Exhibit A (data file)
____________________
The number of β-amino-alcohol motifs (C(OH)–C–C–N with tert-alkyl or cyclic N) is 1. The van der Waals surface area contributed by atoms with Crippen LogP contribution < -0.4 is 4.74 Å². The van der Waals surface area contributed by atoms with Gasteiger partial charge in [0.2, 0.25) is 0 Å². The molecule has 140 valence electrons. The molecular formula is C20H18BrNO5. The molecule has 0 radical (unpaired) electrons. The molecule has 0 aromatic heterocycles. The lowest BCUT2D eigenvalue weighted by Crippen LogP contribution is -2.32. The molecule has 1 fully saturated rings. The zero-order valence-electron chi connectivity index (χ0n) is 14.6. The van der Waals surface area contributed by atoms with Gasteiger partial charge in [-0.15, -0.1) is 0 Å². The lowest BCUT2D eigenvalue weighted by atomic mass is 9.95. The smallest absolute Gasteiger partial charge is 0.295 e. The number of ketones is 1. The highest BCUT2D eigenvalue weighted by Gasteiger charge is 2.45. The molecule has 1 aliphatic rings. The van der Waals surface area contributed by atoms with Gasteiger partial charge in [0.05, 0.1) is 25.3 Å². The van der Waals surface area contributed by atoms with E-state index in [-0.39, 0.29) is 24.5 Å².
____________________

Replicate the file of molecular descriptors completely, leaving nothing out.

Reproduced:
The number of β-amino-alcohol motifs (C(OH)–C–C–N with tert-alkyl or cyclic N) is 1. The van der Waals surface area contributed by atoms with Crippen LogP contribution < -0.4 is 4.74 Å². The van der Waals surface area contributed by atoms with Gasteiger partial charge in [0.2, 0.25) is 0 Å². The molecule has 140 valence electrons. The molecular formula is C20H18BrNO5. The molecule has 0 radical (unpaired) electrons. The molecule has 0 aromatic heterocycles. The lowest BCUT2D eigenvalue weighted by Crippen LogP contribution is -2.32. The molecule has 1 fully saturated rings. The zero-order valence-electron chi connectivity index (χ0n) is 14.6. The van der Waals surface area contributed by atoms with Gasteiger partial charge in [-0.15, -0.1) is 0 Å². The lowest BCUT2D eigenvalue weighted by atomic mass is 9.95. The smallest absolute Gasteiger partial charge is 0.295 e. The number of ketones is 1. The highest BCUT2D eigenvalue weighted by Gasteiger charge is 2.45. The molecule has 1 aliphatic rings. The van der Waals surface area contributed by atoms with Gasteiger partial charge in [0.05, 0.1) is 25.3 Å². The van der Waals surface area contributed by atoms with E-state index in [-0.39, 0.29) is 24.5 Å².